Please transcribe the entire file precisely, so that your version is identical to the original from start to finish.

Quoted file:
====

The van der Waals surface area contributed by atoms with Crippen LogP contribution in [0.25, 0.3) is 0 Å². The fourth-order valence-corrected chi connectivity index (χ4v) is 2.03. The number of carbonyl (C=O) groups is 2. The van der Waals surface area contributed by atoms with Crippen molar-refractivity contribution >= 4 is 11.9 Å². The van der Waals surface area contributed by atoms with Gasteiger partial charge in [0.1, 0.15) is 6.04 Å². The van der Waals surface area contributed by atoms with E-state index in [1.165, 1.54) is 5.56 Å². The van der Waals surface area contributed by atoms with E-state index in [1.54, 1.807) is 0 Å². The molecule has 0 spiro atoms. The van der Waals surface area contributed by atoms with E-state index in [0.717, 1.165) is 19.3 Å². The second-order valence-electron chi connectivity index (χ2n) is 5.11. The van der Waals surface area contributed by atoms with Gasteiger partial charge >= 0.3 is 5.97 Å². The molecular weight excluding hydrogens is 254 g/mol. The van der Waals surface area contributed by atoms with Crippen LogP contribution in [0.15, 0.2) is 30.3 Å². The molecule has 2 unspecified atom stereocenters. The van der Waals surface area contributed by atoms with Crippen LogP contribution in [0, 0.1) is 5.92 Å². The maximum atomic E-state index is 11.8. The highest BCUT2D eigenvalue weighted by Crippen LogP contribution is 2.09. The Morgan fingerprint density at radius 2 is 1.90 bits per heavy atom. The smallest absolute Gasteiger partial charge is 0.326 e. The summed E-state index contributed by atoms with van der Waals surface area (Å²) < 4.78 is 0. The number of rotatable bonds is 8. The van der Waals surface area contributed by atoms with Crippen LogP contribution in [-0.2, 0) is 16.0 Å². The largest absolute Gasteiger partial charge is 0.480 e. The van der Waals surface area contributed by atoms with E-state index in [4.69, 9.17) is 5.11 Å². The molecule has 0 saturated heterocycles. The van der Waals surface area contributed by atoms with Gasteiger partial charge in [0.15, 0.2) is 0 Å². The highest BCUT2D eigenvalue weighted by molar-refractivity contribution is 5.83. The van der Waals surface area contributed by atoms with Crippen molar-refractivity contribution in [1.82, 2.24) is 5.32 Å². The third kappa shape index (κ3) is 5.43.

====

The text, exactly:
The van der Waals surface area contributed by atoms with Crippen LogP contribution in [0.25, 0.3) is 0 Å². The fourth-order valence-corrected chi connectivity index (χ4v) is 2.03. The number of carbonyl (C=O) groups is 2. The van der Waals surface area contributed by atoms with Crippen molar-refractivity contribution >= 4 is 11.9 Å². The van der Waals surface area contributed by atoms with Gasteiger partial charge in [0.1, 0.15) is 6.04 Å². The van der Waals surface area contributed by atoms with E-state index in [1.165, 1.54) is 5.56 Å². The van der Waals surface area contributed by atoms with E-state index in [1.54, 1.807) is 0 Å². The molecule has 0 spiro atoms. The van der Waals surface area contributed by atoms with E-state index in [0.717, 1.165) is 19.3 Å². The second-order valence-electron chi connectivity index (χ2n) is 5.11. The van der Waals surface area contributed by atoms with Gasteiger partial charge >= 0.3 is 5.97 Å². The molecular weight excluding hydrogens is 254 g/mol. The van der Waals surface area contributed by atoms with Crippen LogP contribution in [0.15, 0.2) is 30.3 Å². The molecule has 2 unspecified atom stereocenters. The van der Waals surface area contributed by atoms with Crippen LogP contribution in [0, 0.1) is 5.92 Å². The maximum atomic E-state index is 11.8. The highest BCUT2D eigenvalue weighted by Crippen LogP contribution is 2.09. The Morgan fingerprint density at radius 2 is 1.90 bits per heavy atom. The smallest absolute Gasteiger partial charge is 0.326 e. The summed E-state index contributed by atoms with van der Waals surface area (Å²) < 4.78 is 0. The number of rotatable bonds is 8. The van der Waals surface area contributed by atoms with Crippen LogP contribution in [-0.2, 0) is 16.0 Å². The largest absolute Gasteiger partial charge is 0.480 e. The van der Waals surface area contributed by atoms with E-state index in [4.69, 9.17) is 5.11 Å². The molecule has 0 saturated heterocycles. The van der Waals surface area contributed by atoms with Gasteiger partial charge in [0.15, 0.2) is 0 Å². The highest BCUT2D eigenvalue weighted by molar-refractivity contribution is 5.83. The van der Waals surface area contributed by atoms with Crippen molar-refractivity contribution in [1.82, 2.24) is 5.32 Å². The third kappa shape index (κ3) is 5.43.